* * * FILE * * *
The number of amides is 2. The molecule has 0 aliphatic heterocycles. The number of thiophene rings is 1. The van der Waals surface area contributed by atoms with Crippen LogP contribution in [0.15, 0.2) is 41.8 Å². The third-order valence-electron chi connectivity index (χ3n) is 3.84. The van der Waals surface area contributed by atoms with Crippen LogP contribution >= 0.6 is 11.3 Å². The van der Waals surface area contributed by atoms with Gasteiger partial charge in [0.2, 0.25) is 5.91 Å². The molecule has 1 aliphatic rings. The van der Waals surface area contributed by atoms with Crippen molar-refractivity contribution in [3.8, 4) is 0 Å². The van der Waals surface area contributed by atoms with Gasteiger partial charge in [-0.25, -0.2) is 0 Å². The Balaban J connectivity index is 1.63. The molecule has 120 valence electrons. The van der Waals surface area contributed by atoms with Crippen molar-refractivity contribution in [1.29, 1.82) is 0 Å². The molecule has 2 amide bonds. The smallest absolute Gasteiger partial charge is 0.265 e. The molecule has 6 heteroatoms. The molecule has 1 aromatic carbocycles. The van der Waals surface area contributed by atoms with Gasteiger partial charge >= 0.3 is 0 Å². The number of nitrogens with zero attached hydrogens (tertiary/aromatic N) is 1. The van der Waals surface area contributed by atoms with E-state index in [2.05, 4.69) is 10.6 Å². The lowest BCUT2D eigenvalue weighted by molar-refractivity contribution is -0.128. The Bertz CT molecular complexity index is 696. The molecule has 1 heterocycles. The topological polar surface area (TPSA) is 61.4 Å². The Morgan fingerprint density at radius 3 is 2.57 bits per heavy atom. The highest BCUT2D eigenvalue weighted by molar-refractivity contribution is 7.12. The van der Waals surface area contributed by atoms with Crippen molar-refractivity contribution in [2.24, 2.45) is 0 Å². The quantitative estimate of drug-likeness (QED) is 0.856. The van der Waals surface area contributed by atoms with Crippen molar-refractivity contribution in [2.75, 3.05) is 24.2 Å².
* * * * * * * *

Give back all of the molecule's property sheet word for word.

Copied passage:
The number of amides is 2. The molecule has 0 aliphatic heterocycles. The number of thiophene rings is 1. The van der Waals surface area contributed by atoms with Crippen LogP contribution in [0.15, 0.2) is 41.8 Å². The third-order valence-electron chi connectivity index (χ3n) is 3.84. The van der Waals surface area contributed by atoms with Crippen LogP contribution >= 0.6 is 11.3 Å². The van der Waals surface area contributed by atoms with Gasteiger partial charge in [0.2, 0.25) is 5.91 Å². The molecule has 1 aliphatic rings. The van der Waals surface area contributed by atoms with Crippen molar-refractivity contribution in [3.8, 4) is 0 Å². The van der Waals surface area contributed by atoms with Gasteiger partial charge in [-0.25, -0.2) is 0 Å². The Balaban J connectivity index is 1.63. The molecule has 120 valence electrons. The van der Waals surface area contributed by atoms with Crippen molar-refractivity contribution in [1.29, 1.82) is 0 Å². The molecule has 2 amide bonds. The smallest absolute Gasteiger partial charge is 0.265 e. The molecule has 6 heteroatoms. The molecule has 1 aromatic carbocycles. The van der Waals surface area contributed by atoms with Gasteiger partial charge >= 0.3 is 0 Å². The number of nitrogens with zero attached hydrogens (tertiary/aromatic N) is 1. The van der Waals surface area contributed by atoms with E-state index in [2.05, 4.69) is 10.6 Å². The lowest BCUT2D eigenvalue weighted by molar-refractivity contribution is -0.128. The Bertz CT molecular complexity index is 696. The molecule has 1 heterocycles. The topological polar surface area (TPSA) is 61.4 Å². The Morgan fingerprint density at radius 3 is 2.57 bits per heavy atom. The highest BCUT2D eigenvalue weighted by molar-refractivity contribution is 7.12. The van der Waals surface area contributed by atoms with Crippen molar-refractivity contribution in [2.24, 2.45) is 0 Å². The quantitative estimate of drug-likeness (QED) is 0.856. The van der Waals surface area contributed by atoms with Crippen molar-refractivity contribution in [2.75, 3.05) is 24.2 Å².